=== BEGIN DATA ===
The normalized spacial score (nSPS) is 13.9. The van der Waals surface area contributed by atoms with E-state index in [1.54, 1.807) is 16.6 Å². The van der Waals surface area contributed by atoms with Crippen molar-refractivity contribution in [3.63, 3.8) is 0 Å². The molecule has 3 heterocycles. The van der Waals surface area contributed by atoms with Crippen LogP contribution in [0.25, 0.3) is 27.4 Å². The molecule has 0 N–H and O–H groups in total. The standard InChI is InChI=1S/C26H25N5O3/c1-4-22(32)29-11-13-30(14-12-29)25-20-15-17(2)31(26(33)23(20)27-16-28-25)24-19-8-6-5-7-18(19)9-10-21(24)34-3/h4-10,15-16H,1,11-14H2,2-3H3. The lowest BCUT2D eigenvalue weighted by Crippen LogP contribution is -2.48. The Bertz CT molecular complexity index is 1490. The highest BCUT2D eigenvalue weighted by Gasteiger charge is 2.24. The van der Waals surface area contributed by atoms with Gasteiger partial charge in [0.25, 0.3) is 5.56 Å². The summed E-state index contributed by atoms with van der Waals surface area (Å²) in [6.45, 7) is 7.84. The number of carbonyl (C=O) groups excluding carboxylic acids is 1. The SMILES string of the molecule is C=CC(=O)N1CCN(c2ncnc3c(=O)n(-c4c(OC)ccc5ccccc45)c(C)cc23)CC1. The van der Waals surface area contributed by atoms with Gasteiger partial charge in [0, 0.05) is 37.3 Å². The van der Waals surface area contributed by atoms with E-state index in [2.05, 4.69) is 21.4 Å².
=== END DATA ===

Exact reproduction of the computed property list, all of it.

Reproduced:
The normalized spacial score (nSPS) is 13.9. The van der Waals surface area contributed by atoms with E-state index in [1.54, 1.807) is 16.6 Å². The van der Waals surface area contributed by atoms with Crippen molar-refractivity contribution in [3.63, 3.8) is 0 Å². The molecule has 3 heterocycles. The van der Waals surface area contributed by atoms with Crippen LogP contribution in [0.25, 0.3) is 27.4 Å². The molecule has 0 N–H and O–H groups in total. The standard InChI is InChI=1S/C26H25N5O3/c1-4-22(32)29-11-13-30(14-12-29)25-20-15-17(2)31(26(33)23(20)27-16-28-25)24-19-8-6-5-7-18(19)9-10-21(24)34-3/h4-10,15-16H,1,11-14H2,2-3H3. The lowest BCUT2D eigenvalue weighted by Crippen LogP contribution is -2.48. The Bertz CT molecular complexity index is 1490. The highest BCUT2D eigenvalue weighted by Gasteiger charge is 2.24. The van der Waals surface area contributed by atoms with Gasteiger partial charge in [0.25, 0.3) is 5.56 Å². The summed E-state index contributed by atoms with van der Waals surface area (Å²) in [6.45, 7) is 7.84. The number of carbonyl (C=O) groups excluding carboxylic acids is 1. The SMILES string of the molecule is C=CC(=O)N1CCN(c2ncnc3c(=O)n(-c4c(OC)ccc5ccccc45)c(C)cc23)CC1. The van der Waals surface area contributed by atoms with Gasteiger partial charge in [0, 0.05) is 37.3 Å². The van der Waals surface area contributed by atoms with E-state index in [2.05, 4.69) is 21.4 Å².